Posted on

Silence can be truly golden


Silence can be truly golden

Social Share

AFTER  THE DEMOCRATIC Labour Party Government was given its resounding mandate in January 2008, it took me about two years to understand that the Opposition believed its overarching mission and game-plan was to drive that government out of office with as short shrift as possible.
And for those among us who do not always think for ourselves or fall asleep from time to time when we should be alert, we became overwhelmed by very articulate noise, powerful personalities and indeed the strictures of our lowly status in life. But amid it all Prime Minister Freundel Stuart said little.
Issues that normally would have been faced and discussed with a measure of good old Bajan sanguinity, sagacity and objectivity were made to seem like horrendous mistakes, while varying individual financial challenges were likened to worst-case scenarios in Haiti or sub-Saharan Africa.
Issues ranging from Alexandra, CLICO, Four Seasons and Al  Barrack to football, for the most part had their genesis prior to 2008, but were thrown squarely at an apparently fumbling, quiet captain who seemed not to have a clue about dribbling, far less scoring a goal.
Granted, an administration and a national leader are there to solve the people’s problems; and one can point to Stuart’s favourite source, the Bible, to King Solomon’s renowned resolution of the issue between two mothers. It didn’t personally affect the wise young king but it affected his people. Barbadians are accustomed to that kind of leader who makes quick decisions; not one who is measured in speech and action.
Therefore we became impatient and accused the now elected leader of saying and doing “nothing”.
Hitherto non-partisan organizations became overwhelmed by the noise of criticism which was in stark contrast to Stuart’s silence, and compromised/politicized their own genuine objectives by buying into the philosophy of an impatient “government-in-waiting”.
The noise did not overwhelm Stuart but almost took some of us to the point where we doubted what was before our very eyes: blatant efforts to skew public opinion! But not all Barbadians, thankfully, ended up being blissfully buoyed along by those whose polls have now been proven wrong and others whose agendas now lie exposed.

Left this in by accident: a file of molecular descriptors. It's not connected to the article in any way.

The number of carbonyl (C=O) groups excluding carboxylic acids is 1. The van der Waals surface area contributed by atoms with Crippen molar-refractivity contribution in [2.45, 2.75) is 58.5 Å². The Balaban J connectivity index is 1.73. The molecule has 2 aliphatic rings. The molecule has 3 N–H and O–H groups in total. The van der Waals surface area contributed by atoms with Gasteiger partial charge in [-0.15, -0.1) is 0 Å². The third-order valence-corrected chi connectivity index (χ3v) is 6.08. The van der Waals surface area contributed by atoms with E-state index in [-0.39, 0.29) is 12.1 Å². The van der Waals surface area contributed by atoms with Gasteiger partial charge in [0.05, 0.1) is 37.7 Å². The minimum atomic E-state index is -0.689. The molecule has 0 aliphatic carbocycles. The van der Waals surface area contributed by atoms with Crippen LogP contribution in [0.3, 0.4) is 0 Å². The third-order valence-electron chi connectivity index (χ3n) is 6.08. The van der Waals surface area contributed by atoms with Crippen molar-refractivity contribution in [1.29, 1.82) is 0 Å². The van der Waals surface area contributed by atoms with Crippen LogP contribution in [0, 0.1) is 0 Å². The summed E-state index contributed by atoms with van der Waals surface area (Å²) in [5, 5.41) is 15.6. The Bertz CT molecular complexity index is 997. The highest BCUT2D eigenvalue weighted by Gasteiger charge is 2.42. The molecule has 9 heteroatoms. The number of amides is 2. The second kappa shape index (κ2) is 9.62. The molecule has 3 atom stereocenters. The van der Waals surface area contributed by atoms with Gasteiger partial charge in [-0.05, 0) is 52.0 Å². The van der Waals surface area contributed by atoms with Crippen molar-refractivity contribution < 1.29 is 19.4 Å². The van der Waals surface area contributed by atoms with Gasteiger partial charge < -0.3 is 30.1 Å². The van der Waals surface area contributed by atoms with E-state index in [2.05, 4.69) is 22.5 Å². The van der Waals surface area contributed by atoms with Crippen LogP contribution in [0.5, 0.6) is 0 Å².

Not being a good sportsman myself, I saw the game-plan late: in 2010 during the last stages of the late Prime Minister David Thompson’s illness. The vulture-like behaviour of some Opposition members was shocking to me as I realized the ousting of the then leader, Mia Mottley, was nothing less than an undignified rush to get her out of the way and circle above a dying body in eager anticipation of invading a defenceless flock which had lost its shepherd.
The DLP did not fall into disarray and Stuart quietly took charge; but the fact that there was no anticipated general election then but the formality of a by-election in St John seemed to strengthen the resolve of the Opposition and its supporters. The result? A political wedge through the heart of the country – hence Barbados’ avoidance, by the “skin” of its teeth, of a hung Parliament last Thursday.
But a victory is a victory, and that’s why I say today it is fair that Barbadians have given the mandate to the seemingly silent Prime Minister who, still at the learning curve of leadership after two years and a few months, has had to endure systematic undermining that would have diminished and corrupted a weaker and less decent man.
Despite the hatching of a coup, he did not shout or “gather up the weeds” and risk uprooting the wheat as well, but allowed both to grow together. He will also know, as a man of the Bible, what to do after the recent harvest.
Amid the noise, he did not fire anybody involved in The Alexandra School issue but established a Commission of Inquiry which gave free rein to all to air their grievances during the long 2012 summer. And even this was criticized as “a waste of taxpayers’ money”, notwithstanding the precedent of a far more expensive and inconclusive one into the St Joseph Hospital.
But the game is over, the game-plan has not succeeded, and more than half of the electorate have shown their appreciation for leadership qualities rooted in integrity, fairness and an almost passionate disdain for anything that smacks of corruption.
And what is particularly fair in all this is the presence of a strong 14-member Opposition which, chastened twice by the masses, should go into this new term putting Barbadians first and accentuating genuine concerns instead of acrimony, political gimmicks and noise.
God bless Barbados and its “silent” leader.
• Ricky Jordan is an Associate Editor of THE NATION. Email [email protected]